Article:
Tuesday, May 1, 2018

ARC Review: Someone to Care by Mary Balogh

Series:     Westcotts #4
Pub. Date:May 1, 2018
Publisher:Berkley
Length:384 pgs
Source:NetGalley


Someone to Care is the 4th book in the Westcott series, revolving around a family who got the shock of their lives to discover that their father/husband was a bigamist, thereby illegitimizing his (second) marriage and his children of the second wife. This was quite the scandal back in the day, causing the ton to scorn the family. So we follow the Westcotts as the navigate this new dimension of their lives, learning to manage the fall-out and find a way to move on.

But can we pause for just a moment to admire the beautiful covers of this series? I just want to jump in them and look around for a while - especially these last two.

So our heroine in this series was quite unique for a historical heroine - she was 42 years old! Viola Kingsley was the fraudulent bride of the scoundrel Westcott, and mother to the now illegitimate Westcott children. Viola has been a silent pillar of strength in previous books, and in her own story we see just how much she has internalized her pain throughout the ordeal. But Viola has finally cracked and run away from her family, and is being selfish for (it seems) the first time in her life. I really sympathized with her situation and was glad that she was being selfish. I liked her as a heroine and I was so happy to have someone a little older than our standard marriage-minded miss.

The hero was somewhat unexpected as well, Marcel Lamarr, the Marquess of of Devonshire, is a few years younger than our heroine. Since the death of his wife many years ago, Marcel has been a rake and womanizer, making his way through all the single women of the ton, and flirting outrageously. Viola seems to be the only woman to have ever turned him away, and it left a lasting impact.  While Marcel was a rake on the surface, he had hidden depths that no one seemed to notice. Deeply wounded by his wife's death and riddled with guilt, his behavior has been a mask for the pain and shame he feels. I also liked Marcel as a hero, but I tend to have a soft spot for reformed rakes.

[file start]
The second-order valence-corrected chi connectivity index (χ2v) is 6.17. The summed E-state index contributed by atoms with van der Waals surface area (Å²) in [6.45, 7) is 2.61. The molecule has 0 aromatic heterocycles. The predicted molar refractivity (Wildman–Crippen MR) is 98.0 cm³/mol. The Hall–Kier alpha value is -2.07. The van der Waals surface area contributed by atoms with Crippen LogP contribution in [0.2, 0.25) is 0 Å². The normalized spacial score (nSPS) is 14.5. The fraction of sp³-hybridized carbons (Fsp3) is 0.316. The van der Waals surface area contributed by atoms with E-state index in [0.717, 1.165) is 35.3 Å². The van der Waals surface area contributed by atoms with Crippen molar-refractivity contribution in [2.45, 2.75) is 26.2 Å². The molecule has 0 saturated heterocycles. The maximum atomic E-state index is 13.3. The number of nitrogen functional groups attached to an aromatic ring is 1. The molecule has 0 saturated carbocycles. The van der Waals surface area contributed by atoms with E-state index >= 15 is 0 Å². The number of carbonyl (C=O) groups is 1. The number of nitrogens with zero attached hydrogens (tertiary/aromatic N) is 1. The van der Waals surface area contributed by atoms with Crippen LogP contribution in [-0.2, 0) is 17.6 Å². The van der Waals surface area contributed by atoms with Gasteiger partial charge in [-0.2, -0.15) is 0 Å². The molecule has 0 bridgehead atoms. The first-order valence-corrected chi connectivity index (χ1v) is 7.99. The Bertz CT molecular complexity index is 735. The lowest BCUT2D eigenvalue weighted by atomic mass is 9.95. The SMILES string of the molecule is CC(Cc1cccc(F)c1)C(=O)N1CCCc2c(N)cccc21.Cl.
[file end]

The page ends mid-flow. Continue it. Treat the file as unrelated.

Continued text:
The relationship between these two was not a slow burn, but it did feel like it was dragged out quite far (despite the early intimacy). I thought their characters completed one another quite well, and I really liked the carefree version of Viola that we saw in the village and at the cottage. There was a lot of miscommunication between the two that created relationship obstacles and prolonged the story - and that wasn't my favorite. I would have liked to have the relationship solidified for a portion of the book and then spend some time with them as a married couple. Luckily, we will most likely be revisiting them in the remaining books of the series.

I continue to adore the Westcott family and I have a feeling that Harry's book is going to be outstanding. While this particular story was not my favorite, the series as a whole has been spectacular. 

I voluntarily read and reviewed an advanced copy of this book that I received from the publisher, Berkley.


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